Hurry Up and Wait

“A well coordinated team is one where every member knows their role and responsibilities. The whole machine will collapse if one person takes on too much, or if anyone is not sure of their duties. Thus the leader’s role should be to enforce strict guidelines of behavior.”

-from Ashbridge’s Leadership Guide, 4th Ed

Sid banner

By the time that Sandreas returned from his trip to Vaneik's funeral, Sid was at the end of his rope and ready to tie the noose. He didn't know how Sandreas coped with the constant nonsense that was thrown his way every second of every day. It was hard to focus on the million little things that everyone wanted from him when all he really wanted to be doing was going to look for Yan. It wasn't realistic, but Sid wanted to spend his every second poring over the documents that had come off of the Tranquility, following up on every report, and coordinating every effort to go find her.

Unfortunately, those documents were turning up a whole lot of nothing. There were more qualified people checking over them as well, but even they were having no luck. The more time passed, the more helpless and angry he became. It was made worse by the fact that no one had been told that Yan was missing. Sid had to smile and pretend that everything was alright in public, but it really, really wasn't.

Sandreas came back in the middle of the night, and Sid was awake to see it. He had taken to spending nights in his office in Stonecourt, unable to sleep. He waited for updates and searched for clues in the information until all the words ran together like soup and he was able to pass out. He often wished for Vena, but he knew that wouldn't be acceptable or pleasing to Sandreas. After all, he had only just finished his punishment that was a direct result of his previous drug use.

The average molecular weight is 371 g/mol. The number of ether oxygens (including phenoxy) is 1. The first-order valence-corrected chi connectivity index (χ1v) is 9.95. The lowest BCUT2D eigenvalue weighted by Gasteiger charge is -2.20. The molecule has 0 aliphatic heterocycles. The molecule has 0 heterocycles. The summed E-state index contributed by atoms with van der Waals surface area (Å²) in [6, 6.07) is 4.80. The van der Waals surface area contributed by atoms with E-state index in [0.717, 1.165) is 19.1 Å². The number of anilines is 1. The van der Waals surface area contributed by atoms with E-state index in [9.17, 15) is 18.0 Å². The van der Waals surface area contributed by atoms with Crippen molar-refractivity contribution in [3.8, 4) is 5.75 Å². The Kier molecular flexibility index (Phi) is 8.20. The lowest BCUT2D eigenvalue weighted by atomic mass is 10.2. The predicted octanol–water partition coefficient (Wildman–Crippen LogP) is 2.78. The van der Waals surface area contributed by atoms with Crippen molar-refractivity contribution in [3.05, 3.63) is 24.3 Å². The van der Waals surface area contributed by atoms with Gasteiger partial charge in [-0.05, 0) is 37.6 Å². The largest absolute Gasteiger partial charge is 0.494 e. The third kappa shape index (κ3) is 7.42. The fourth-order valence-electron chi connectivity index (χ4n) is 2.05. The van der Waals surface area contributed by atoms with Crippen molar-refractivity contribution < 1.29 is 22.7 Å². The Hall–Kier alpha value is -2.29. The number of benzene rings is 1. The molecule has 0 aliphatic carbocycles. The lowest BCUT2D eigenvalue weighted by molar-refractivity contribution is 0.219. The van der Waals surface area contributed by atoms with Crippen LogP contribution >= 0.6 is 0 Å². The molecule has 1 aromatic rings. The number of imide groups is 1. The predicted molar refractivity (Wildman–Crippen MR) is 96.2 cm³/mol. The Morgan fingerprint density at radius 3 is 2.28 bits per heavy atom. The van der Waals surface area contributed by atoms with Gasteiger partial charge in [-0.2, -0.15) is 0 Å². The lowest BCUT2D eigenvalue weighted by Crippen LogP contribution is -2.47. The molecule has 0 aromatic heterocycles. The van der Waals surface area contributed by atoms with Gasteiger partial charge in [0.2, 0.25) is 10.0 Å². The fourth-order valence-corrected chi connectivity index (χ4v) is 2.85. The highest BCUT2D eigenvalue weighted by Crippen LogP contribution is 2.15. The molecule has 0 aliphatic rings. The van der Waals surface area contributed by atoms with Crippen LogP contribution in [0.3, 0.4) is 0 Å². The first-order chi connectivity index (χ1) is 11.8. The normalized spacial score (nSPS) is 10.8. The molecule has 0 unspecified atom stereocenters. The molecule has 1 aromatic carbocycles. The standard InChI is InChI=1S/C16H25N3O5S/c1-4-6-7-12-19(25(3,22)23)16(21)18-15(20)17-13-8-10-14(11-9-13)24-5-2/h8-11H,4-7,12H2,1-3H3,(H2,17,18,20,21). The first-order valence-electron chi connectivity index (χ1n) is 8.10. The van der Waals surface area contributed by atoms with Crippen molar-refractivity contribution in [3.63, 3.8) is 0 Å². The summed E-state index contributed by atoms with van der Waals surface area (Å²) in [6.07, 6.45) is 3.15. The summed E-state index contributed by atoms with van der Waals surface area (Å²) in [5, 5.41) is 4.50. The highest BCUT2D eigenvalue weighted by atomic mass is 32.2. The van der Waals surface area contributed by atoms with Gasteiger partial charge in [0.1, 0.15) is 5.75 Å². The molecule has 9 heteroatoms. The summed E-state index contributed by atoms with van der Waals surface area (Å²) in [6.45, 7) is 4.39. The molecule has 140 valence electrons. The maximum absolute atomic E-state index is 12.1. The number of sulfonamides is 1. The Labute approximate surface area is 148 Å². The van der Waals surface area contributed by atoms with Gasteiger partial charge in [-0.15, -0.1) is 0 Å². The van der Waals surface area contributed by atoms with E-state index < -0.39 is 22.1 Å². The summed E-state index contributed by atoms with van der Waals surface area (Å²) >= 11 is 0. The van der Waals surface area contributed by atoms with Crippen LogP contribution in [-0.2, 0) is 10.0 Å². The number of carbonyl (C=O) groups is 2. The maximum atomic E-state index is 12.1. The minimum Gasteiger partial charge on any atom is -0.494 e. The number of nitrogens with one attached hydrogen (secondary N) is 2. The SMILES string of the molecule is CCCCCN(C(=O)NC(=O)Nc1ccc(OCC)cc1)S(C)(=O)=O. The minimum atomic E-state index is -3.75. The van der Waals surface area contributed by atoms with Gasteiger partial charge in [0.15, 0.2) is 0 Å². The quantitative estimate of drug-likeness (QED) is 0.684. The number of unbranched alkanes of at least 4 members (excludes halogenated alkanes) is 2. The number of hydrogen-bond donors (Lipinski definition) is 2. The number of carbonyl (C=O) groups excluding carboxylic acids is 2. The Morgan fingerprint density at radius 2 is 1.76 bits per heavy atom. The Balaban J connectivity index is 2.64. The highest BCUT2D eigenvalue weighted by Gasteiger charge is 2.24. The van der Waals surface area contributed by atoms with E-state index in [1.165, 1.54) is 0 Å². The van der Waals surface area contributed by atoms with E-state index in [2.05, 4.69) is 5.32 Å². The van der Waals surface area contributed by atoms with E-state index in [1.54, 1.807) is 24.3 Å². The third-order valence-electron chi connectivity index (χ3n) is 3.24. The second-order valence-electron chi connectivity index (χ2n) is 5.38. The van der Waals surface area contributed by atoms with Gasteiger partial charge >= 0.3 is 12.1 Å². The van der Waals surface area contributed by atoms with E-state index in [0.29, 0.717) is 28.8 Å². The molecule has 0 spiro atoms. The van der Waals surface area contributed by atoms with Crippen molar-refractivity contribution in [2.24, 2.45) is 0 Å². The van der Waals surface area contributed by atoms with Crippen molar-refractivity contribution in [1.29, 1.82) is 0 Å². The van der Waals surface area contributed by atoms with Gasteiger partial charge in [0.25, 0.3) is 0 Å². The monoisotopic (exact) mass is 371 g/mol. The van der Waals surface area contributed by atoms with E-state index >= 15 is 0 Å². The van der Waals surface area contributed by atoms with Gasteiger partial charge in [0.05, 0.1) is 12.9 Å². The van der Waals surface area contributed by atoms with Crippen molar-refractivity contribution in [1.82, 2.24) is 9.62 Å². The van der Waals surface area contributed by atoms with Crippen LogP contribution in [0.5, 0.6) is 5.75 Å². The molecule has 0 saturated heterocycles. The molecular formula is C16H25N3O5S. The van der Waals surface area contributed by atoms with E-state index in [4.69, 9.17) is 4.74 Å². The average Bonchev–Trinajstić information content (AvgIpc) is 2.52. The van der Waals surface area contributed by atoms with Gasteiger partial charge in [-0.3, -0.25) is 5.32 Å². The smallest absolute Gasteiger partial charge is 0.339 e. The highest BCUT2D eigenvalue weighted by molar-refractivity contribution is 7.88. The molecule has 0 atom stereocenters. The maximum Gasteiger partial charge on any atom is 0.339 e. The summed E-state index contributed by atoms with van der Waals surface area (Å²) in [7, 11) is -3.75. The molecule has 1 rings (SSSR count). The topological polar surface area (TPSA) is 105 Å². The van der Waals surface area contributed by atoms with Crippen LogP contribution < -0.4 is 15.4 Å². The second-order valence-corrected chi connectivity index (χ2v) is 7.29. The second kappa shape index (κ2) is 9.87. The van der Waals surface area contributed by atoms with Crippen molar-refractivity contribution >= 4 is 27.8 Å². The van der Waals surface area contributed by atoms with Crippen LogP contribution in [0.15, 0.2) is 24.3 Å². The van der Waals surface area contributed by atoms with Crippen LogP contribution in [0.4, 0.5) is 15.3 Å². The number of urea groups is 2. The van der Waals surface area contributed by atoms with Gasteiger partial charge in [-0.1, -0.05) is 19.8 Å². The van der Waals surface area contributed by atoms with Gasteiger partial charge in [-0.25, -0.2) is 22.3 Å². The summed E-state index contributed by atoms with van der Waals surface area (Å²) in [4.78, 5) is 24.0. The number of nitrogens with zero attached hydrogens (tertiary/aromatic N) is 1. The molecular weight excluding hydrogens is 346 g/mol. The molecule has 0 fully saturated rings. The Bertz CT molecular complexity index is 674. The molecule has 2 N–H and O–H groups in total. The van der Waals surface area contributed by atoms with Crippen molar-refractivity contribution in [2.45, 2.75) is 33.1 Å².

Sid had gotten updates on Sandreas's travel plans as soon as his ship had jumped back into the system, so Sid knew approximately when to be watching out the windows for Sandreas. The distinctive caravan of car lights coming into the side entrance of Stonecourt tipped him off that he was back. Sid made the long trudge down from his office to the door to meet them as they came in. Hernan had gone home hours ago- though he had stayed with Sid the first few days that he had stayed up, Sid had ordered him to go home after a couple times. After all, even if Sid was going to suffer, that didn't mean Hernan had to.

The group that entered Stonecourt seemed to be in an even fouler mood than Sid himself. Sandreas was scowling in the way he did whenever he was frustrated, Halen wore a look of utter exhaustion, and Kino's fingers were chewed to bits- a new bad habit that Sid had never seen her engage in. Right now, she was yanking on a rubber band, maybe in an effort to stop her from completely eating the rest of her fingernails. Sandreas was surprised to see Sid, probably because it was the middle of the night.

"Sid, what are you doing up?" Sandreas asked as they met in the hallway outside the parking garage.

"Just came to welcome you home."

Sandreas's face twitched into an even deeper frown. "I'll still be here in the morning."

"You're not happy to see me?" Sid asked, unable to resist, even though he could practically taste his own foot as he spoke.

"Not in the mood, Sid," Sandreas said shortly. "Go home. Take Kino with you."

"I'm not a dog," Kino said. "Or a child."

"Oh, for God's sake, Kino," Sandreas snapped, his face red. "Go home. Get some sleep."

Kino yanked the rubber band so hard that it broke, sending a piece flying at Sid. He flinched away from it, not yet used to having the power back to reflexively divert things. It was as though he had to relearn the instinct for it from scratch. He hated the thought. Halen put his hand on Sandreas's shoulder, and he relaxed a fraction.

"Sid, we're glad to see you, we're glad to be back," Halen said. "But we're all tired. We can talk more in the morning."

With that, Sandreas and Halen brushed past Sid, heading off toward Sandreas's apartment in Stonecourt. Sid and Kino were left staring uncomfortably at each other in the hallway.

"I'm sorry that Sandreas yelled at you," Sid said, though he didn't know why he was apologizing for someone else. It wasn't really his fault that Sandreas yelled at her, even if he had done his part to rile him up.

"It's okay. We haven't had a good trip," Kino said.

"What happened?" Sid asked. "I mean, aside from Yan."

"I'll tell you at home," Kino said.

"You're actually going to go home?"

"I'm tired."

"Fine. We should take a car." Sid started to head down into the garage.

"Why?" Kino asked.

"More security, ever since Yan, you know." Sid didn’t love the increased security, and he liked being able to walk around, but Hernan kept yelling at him about it every time he walked out the doors without a guard. At least now taking a car would help avoid some of the nastier cold night weather.

"I'm going to walk," Kino said. She walked past Sid in the opposite direction.

"What, why? It's gross out."